After a senior is diagnosed with dementia, family members often take on caregiving tasks and begin planning for the future. While many individuals are aware of the memory loss often associated with dementia, few recognize the later stages of the condition will bring on more complex challenges, such as an inability to communicate effectively.
If you provide care for an aging loved one with dementia, your ability to openly and effectively communicate with him or her will be instrumental in ensuring the highest level of quality care throughout the course of the condition. Below, you’ll find some of the top Alzheimer’s Association–approved tips for effective communication with a senior who has dementia.
Start with the Basics
When you’re beginning a conversation, approach your loved one from the front to avoid startling him or her, and make sure the room is well lit. Identify and respect what your loved one considers a comfortable distance in terms of personal space. You may also want to identify yourself and address your loved one by name, as this helps those with dementia orient themselves to their surroundings and the conversation in general.
Living with dementia can make it difficult for seniors to manage daily tasks. If your aging loved one needs occasional help with bathing, grooming, cooking, or other basic household tasks, or if you need time to attend to important personal matters, reach out to Home Care Assistance, a leading provider of live-in and respite care. Castle Rock seniors can maintain their independence while living at home with the help of our reliable respite caregivers.
Always Be Respectful
Family caregivers should always show respect for their aging loved ones. However, when dementia is a factor, it can be easy for a caregiver to change his or her tone in an attempt to facilitate a conversation. For instance, because a senior with dementia might exhibit childlike behavior, the caregiver may inadvertently resort to speaking and treating the senior as if he or she were a child. It’s important to be mindful of this common issue and respect the years your loved one has enjoyed without dementia. Speaking slowly to your loved one instead of changing your tone can preserve your parent’s dignity. Also, do your best to offer only small chunks of information at a time, which can help your loved one better process what you’re saying.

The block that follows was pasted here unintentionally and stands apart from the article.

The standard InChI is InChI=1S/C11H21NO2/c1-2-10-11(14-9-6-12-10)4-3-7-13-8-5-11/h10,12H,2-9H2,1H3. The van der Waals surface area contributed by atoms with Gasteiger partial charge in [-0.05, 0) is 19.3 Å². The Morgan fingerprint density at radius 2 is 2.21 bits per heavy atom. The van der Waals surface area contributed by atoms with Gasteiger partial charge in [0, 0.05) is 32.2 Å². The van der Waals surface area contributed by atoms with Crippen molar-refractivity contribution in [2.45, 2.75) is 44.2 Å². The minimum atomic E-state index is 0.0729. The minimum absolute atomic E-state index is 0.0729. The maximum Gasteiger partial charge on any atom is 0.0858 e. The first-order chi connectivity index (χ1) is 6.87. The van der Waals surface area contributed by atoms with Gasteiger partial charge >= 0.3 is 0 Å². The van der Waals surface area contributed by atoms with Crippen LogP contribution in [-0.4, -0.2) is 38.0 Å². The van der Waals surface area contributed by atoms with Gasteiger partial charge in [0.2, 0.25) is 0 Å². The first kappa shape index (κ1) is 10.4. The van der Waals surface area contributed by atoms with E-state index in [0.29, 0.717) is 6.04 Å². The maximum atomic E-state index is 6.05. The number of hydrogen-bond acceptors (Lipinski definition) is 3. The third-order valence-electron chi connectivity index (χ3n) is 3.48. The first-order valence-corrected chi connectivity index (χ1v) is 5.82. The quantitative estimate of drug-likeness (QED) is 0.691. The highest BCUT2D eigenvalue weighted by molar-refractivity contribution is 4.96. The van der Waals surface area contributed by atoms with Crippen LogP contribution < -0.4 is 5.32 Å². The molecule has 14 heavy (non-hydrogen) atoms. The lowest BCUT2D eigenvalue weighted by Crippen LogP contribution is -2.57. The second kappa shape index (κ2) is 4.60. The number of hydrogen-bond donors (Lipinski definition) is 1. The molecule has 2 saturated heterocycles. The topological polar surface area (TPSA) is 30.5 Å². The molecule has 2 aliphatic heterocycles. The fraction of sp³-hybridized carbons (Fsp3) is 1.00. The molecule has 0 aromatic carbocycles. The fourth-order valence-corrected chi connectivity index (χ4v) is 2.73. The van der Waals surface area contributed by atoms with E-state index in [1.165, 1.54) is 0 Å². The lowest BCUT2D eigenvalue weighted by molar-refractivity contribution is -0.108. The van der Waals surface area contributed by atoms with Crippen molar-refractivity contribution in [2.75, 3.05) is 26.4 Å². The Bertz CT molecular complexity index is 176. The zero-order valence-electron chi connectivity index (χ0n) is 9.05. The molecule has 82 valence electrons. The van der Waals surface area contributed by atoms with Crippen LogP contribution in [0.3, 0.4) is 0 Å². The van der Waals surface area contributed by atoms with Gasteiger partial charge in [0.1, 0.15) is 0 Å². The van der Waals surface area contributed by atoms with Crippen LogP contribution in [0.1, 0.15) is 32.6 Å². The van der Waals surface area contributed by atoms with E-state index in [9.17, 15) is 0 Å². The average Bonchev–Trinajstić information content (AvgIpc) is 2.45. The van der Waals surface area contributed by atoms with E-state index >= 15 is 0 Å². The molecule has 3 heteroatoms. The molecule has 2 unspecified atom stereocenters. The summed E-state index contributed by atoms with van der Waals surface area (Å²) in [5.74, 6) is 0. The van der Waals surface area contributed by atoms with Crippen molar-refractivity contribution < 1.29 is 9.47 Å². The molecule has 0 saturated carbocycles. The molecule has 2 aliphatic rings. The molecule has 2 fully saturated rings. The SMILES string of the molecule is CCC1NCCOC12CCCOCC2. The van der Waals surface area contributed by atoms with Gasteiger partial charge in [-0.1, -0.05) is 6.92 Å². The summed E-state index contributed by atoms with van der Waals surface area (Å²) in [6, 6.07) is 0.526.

If communication breaks down, take a breather and return with a different approach. Sometimes just sitting together in silence can be a productive way to communicate love and provide comfort.
Take Cues & Adjust Accordingly
People with dementia sometimes need help remembering the specific words they’re looking for. At other times, being corrected will agitate them. Pick up on the subtle and not-so-subtle clues your loved one may provide with his or her reactions. Some doctors and dementia care specialists also recommend keeping a journal with this information. By writing down triggers and keeping track of them, you can enhance future communication with your loved one.
Caring for a senior loved one can be challenging for families who don’t have expertise or professional training in home care, but this challenge doesn’t have to be faced alone. Family caregivers can turn to Home Care Assistance for the help they need. We provide high-quality live-in and respite care as well as comprehensive Alzheimer’s, dementia, stroke, and Parkinson’s care.
Use Nonverbal Communication
For seniors who have lost the ability to speak or are overstimulated by long conversations, there are a variety of nonverbal ways to communicate. For instance, if your loved one is comfortable with being touched, hugging or holding hands can be immensely reassuring. Other activities such as looking at a photo album together can also be a nice way to reminisce without the need for words.
If your senior loved one needs help managing an illness or assistance with daily tasks, make sure you choose a top-rated provider of home care service. Castle Rock Home Care Assistance is here to help your loved one live a happier and healthier life in the golden years. From the mentally stimulating activities in our Cognitive Therapeutics Method to our friendly Care Managers who are available to answer your questions 24 hours a day, we offer a wide array of high-quality at-home care services. To learn about our customized in-home care services, give us a call at 720-580-5378 today.